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Light-emitting polymers have been discovered

The special fluoresent compounds developed by the researchers of the Department of Applied Chemistry of the faculty of Science and technology, University of Debrecen, can also be used in cancer diagnostics, cell biology, and analytics.

Polymer chemistry has a decade-long tradition at the Department of Applied Chemistry of the Faculty of Science and Technology. In addition to shape memory polymers, the researchers also investigate light-emitting polymers, another group of intelligent materials that produce a regulated response to some environmental impact. The researchers discovered the special aromatic amino –isocyanide (ICAN) compunds while investigating blue light- emitting polymers.

First they only investigated the photochemical properties of the basic compound. A characteristic feature of solvatochromic dyes is the wave length and intensity, i.e., colour, released by them, depends on the polarity of the molecule’s environment and other special interactions and can thus be excellently used to map and simultaneously dye and identify different simple and compound chemical as well as biological environments. Furthermore, like modular systems, the molecule developed by the Debrecen researchers has the additional special feature of covering a rather broad spectrum of fields of application after a small modifocation.

- There are very few solvatochromic materials that can be used in living cells. too. The one that we have developed is like that as a results of which it can be used not only in analytics but also for health purposes such as cell staining and cancer diagnostics, explaines Sándor Kéki, head of the Department of Applied Chemistry of the Faculty of Science and Technology.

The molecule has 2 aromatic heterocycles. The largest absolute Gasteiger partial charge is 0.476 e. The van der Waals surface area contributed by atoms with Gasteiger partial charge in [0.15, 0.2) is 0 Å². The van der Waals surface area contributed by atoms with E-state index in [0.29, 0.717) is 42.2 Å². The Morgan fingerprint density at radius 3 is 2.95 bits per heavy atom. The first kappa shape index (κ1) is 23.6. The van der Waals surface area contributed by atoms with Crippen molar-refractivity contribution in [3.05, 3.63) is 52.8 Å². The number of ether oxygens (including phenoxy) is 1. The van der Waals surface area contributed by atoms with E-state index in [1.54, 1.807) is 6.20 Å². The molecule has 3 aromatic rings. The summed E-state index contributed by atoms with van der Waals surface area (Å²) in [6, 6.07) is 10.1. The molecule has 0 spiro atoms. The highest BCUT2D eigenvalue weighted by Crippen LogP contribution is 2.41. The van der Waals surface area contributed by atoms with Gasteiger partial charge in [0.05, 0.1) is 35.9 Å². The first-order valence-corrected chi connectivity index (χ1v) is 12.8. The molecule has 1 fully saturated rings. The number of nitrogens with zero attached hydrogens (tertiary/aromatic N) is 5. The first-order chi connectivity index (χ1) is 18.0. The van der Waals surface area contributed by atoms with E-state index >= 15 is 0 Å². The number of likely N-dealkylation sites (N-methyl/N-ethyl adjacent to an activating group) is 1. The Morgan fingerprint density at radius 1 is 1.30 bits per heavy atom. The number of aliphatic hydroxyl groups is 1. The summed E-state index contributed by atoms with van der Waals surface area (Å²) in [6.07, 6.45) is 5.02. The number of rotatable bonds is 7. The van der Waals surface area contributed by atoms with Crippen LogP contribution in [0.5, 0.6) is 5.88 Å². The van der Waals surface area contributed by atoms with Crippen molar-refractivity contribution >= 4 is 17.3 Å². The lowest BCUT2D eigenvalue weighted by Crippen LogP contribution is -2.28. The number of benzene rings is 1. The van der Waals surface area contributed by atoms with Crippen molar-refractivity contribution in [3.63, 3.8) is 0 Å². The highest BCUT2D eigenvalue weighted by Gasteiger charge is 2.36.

- During the analyses, we found that the solvatochromic nature of ICAN makes it possible to use its diverse functions in analytics. Furthermore, due to its isonitrile group, the new family of compounds is simultaneously suitable for the detection of silver and mercury, a feature unprecedented in fluoresent compounds. In later studies it was also found that,with some fine-tuning, the molecule can also work as intracellular pH sensor, too, stressed Miklós Nagy, head of research, associate professor of the Department of Applied Chemistry.

Several publications have appeared in connection with the research: one on the detection of silver, in Sensors and Actuators B, the leading journal of materials science and analytics, one on the detection of mercury, in another leading journal, Talanta, while in the field of pH sensor and cell staining, an article appeared in Scientific Reports, of the renowned journal family Nature.

The project was supported by the NKFI-1164645 and GINOP-2. 3.2-15-2016-00041 tenders, the New National Excellence Pogrammme code number ÚNKP-18-4 (Bolyai+) of the Ministry of Human Resources. The researchers were supported by the János Bolyai Research fellowship of the Hungarian Academy of Sciences.

Press Office – TPL